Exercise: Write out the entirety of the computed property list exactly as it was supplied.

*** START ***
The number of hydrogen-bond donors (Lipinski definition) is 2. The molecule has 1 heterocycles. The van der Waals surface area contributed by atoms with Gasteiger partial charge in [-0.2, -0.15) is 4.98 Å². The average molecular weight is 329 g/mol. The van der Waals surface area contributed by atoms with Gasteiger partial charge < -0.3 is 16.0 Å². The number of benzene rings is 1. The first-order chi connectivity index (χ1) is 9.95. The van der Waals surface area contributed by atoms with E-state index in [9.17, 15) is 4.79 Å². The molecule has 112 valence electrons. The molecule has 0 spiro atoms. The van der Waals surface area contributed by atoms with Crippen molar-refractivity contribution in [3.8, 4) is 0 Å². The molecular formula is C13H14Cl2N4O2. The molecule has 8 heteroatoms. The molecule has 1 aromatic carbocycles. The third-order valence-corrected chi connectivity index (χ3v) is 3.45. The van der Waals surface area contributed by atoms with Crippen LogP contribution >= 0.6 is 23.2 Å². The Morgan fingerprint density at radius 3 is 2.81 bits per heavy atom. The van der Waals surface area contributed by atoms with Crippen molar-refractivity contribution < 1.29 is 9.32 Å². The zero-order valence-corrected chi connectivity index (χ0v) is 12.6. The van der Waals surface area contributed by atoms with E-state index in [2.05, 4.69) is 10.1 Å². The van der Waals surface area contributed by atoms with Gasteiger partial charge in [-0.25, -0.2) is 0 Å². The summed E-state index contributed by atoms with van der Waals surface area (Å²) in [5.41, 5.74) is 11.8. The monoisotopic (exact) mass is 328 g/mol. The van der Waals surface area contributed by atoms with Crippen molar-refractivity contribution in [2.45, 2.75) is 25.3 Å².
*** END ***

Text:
The number of hydrogen-bond donors (Lipinski definition) is 2. The molecule has 1 heterocycles. The van der Waals surface area contributed by atoms with Gasteiger partial charge in [-0.2, -0.15) is 4.98 Å². The average molecular weight is 329 g/mol. The van der Waals surface area contributed by atoms with Gasteiger partial charge < -0.3 is 16.0 Å². The number of benzene rings is 1. The first-order chi connectivity index (χ1) is 9.95. The van der Waals surface area contributed by atoms with E-state index in [9.17, 15) is 4.79 Å². The molecule has 112 valence electrons. The molecule has 0 spiro atoms. The van der Waals surface area contributed by atoms with Crippen molar-refractivity contribution in [3.8, 4) is 0 Å². The molecular formula is C13H14Cl2N4O2. The molecule has 8 heteroatoms. The molecule has 1 aromatic carbocycles. The third-order valence-corrected chi connectivity index (χ3v) is 3.45. The van der Waals surface area contributed by atoms with Crippen LogP contribution >= 0.6 is 23.2 Å². The Morgan fingerprint density at radius 3 is 2.81 bits per heavy atom. The van der Waals surface area contributed by atoms with Crippen molar-refractivity contribution < 1.29 is 9.32 Å². The zero-order valence-corrected chi connectivity index (χ0v) is 12.6. The van der Waals surface area contributed by atoms with E-state index in [2.05, 4.69) is 10.1 Å². The van der Waals surface area contributed by atoms with Gasteiger partial charge in [-0.25, -0.2) is 0 Å². The summed E-state index contributed by atoms with van der Waals surface area (Å²) in [5.41, 5.74) is 11.8. The monoisotopic (exact) mass is 328 g/mol. The van der Waals surface area contributed by atoms with Crippen molar-refractivity contribution in [2.45, 2.75) is 25.3 Å².